SURREY GOLF MAG
THE MAGAZINE FOR SURREY COUNTY GOLFERS
The opposite effect of golf
Many things in golf actually work the opposite way to what many people think. This may well be the reason why so many golfers play with the same undesirable shot pattern for years on end!
Here I’m going to cover some of the most common misconceptions and maybe one will ring true with your game and you can put it right.
This has got to be the most common mis-shaped shot in the game and it’s a distance killer as well as a directional problem. For a right hander, the more the ball curves to the right, the more the player instinctively swings to the left to try and stop it. The more the club travels left through impact the more likely the ball is to curve to the right. It does sometimes take a bit of effort to cure a slice but there are only two main variables which create this unwanted side spin. The club path (the direction the club is travelling at impact) relative to the alignment of the club face. In simple terms, if the club face is open relative to the club path, there will be a slice spin on the ball.
So, to stop the ball slicing to the right, you need to swing the club to the right! Couple this with a slightly closed clubface to the path and you’re heading in the right direction to create a neutral or draw flight and lose the slice for good!
The shot that shoots hard right and feels horrible!
Some people describe this as a big slice, some as a toe shot and some as a shank. That’s quite a variation and each one of those descriptions come off a completely different part of the cub head!
When a shank happens, I ask if the person knows where they have just struck the ball. A lot of the time they point to the toe end of the club and although this would also send the ball shooting off to the right it’s much more common for the fault to be hitting the heel (a shank). Firstly, you need to know where the ball is being struck. We use face stickers but some masking tape should serve the same purpose. Hit a shot and see where the tape is damaged. Once you’ve found out and if like many you’ve discovered that it is actually out of the heel of the club then you can reverse your strategy and stop the ball going hard right by hitting it out of the toe!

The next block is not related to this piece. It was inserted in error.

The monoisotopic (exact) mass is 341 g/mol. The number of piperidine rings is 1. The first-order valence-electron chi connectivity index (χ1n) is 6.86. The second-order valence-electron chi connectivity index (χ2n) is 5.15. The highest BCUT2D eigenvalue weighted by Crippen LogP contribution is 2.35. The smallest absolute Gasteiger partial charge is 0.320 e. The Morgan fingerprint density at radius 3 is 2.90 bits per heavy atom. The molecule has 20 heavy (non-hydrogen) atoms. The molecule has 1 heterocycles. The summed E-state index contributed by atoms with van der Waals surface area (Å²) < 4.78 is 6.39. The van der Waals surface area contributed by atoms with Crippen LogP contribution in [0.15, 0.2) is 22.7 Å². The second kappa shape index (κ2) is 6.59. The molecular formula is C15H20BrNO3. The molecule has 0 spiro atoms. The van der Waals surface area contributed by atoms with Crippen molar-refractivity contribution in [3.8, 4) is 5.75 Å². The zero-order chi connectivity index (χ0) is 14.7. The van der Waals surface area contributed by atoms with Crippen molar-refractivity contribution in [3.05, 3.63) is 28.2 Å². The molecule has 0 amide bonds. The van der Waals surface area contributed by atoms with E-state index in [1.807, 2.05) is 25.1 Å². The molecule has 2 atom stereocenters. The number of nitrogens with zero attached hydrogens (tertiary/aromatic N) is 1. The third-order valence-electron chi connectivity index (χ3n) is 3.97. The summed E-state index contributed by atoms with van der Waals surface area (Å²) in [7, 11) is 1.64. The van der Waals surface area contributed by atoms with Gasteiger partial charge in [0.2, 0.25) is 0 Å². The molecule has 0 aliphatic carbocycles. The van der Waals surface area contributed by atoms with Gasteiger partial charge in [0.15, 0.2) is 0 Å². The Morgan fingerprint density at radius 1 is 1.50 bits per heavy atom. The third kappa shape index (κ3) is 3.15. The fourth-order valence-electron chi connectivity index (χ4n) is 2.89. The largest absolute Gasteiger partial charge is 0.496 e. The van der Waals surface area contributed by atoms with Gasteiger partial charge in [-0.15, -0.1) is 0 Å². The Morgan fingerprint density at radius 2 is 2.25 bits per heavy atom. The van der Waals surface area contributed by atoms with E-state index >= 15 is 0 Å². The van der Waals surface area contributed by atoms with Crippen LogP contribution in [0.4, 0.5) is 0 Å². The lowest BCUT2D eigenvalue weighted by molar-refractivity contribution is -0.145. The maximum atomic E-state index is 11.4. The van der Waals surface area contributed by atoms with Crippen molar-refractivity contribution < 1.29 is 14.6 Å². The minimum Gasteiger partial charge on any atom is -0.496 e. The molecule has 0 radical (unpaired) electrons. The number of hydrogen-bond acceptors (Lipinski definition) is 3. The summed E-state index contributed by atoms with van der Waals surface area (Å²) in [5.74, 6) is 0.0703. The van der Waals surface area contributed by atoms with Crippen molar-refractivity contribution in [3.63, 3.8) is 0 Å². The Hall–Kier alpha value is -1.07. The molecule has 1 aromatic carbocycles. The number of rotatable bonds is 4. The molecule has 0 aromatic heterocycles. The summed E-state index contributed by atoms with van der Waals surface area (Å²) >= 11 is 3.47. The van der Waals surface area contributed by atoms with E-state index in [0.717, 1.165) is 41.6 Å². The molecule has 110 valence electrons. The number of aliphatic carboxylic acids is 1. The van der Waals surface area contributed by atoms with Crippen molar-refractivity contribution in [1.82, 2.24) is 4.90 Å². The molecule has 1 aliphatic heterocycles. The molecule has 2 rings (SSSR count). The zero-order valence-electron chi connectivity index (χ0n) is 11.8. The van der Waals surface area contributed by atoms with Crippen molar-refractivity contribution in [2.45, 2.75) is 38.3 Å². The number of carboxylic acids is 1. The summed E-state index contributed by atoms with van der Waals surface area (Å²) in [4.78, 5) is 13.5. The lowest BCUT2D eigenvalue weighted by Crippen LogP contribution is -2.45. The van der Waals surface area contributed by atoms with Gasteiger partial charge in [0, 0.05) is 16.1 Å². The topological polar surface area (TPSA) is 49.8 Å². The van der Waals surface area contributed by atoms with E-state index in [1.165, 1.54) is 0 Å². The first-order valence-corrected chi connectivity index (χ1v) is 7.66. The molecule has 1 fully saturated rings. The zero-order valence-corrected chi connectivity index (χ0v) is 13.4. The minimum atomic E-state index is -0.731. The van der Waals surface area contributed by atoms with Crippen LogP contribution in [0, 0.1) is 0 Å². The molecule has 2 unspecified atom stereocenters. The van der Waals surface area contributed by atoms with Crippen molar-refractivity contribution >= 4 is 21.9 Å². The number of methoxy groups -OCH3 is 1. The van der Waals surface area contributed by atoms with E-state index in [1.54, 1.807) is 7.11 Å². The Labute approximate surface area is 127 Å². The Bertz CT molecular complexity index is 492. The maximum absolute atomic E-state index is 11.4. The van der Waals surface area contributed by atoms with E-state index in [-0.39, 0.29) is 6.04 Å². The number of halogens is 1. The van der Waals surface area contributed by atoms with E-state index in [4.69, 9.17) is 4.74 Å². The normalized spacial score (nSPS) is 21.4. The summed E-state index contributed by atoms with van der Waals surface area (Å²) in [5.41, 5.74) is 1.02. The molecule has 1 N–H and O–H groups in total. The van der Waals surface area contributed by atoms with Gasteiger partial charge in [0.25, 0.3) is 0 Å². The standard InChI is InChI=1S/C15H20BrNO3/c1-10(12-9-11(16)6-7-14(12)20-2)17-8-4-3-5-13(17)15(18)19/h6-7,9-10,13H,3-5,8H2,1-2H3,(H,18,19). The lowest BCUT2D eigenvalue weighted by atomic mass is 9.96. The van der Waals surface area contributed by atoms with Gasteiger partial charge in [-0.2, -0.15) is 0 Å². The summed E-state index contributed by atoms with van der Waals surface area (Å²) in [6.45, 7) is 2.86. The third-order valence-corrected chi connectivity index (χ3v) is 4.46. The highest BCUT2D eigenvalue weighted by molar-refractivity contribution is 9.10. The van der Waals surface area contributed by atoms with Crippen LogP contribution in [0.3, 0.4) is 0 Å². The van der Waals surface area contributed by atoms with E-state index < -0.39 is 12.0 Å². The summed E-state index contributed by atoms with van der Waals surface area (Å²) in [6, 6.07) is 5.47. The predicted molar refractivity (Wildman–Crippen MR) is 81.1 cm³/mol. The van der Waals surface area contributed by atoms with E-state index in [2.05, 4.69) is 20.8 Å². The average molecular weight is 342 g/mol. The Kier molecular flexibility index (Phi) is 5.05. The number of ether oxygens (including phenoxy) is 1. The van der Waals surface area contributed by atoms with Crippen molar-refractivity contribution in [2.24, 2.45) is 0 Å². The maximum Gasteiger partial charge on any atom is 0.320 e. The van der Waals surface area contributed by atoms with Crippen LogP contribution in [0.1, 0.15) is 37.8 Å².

The Skied drive (or very high flight)
If you have a tendency to sky your drives or shoot them skyward very quickly it can be easy to think that your sweeping the ball up too much. It is normally due to the ball being struck near the top of the clubface. Firstly, there is more loft at the top of the face due to the curvature of the face and if the ball is struck below the equator of the ball it will shoot sharply upwards. These shots are normally caused by the club actually travelling downwards too much into impact. If the club is descending, the strike location will come up the face and be hit with excess loft or skied. To hit the middle of the face where the loft is correct the driver needs to be travelling close to level to the ground. A little down or up is normally ok but if a high skied shot is common for you your club is travelling too steeply down and the ball goes too steeply up!
Thinning your pitch shots
Around the green, especially when going over a hazard it’s tempting to give the ball a helping hand to get air born and try and lift the ball into the air. Unfortunately, this will raise the leading edge of the club up the ball and cause a thin shot, which goes low and fast across the other side of the green leaving you with a similar shot back. The key to getting the ball up is to get the club going down. With a pitching wedge or sand wedge you will have enough natural loft on the club to get it into the air, you don’t need to help it. A downward strike on the ball will ensure you get the club to the bottom of the ball and the loft of the club will then do its job to get the ball into the air with an added bonus of backspin created by the descending strike. So, to get the ball to go up, hit down!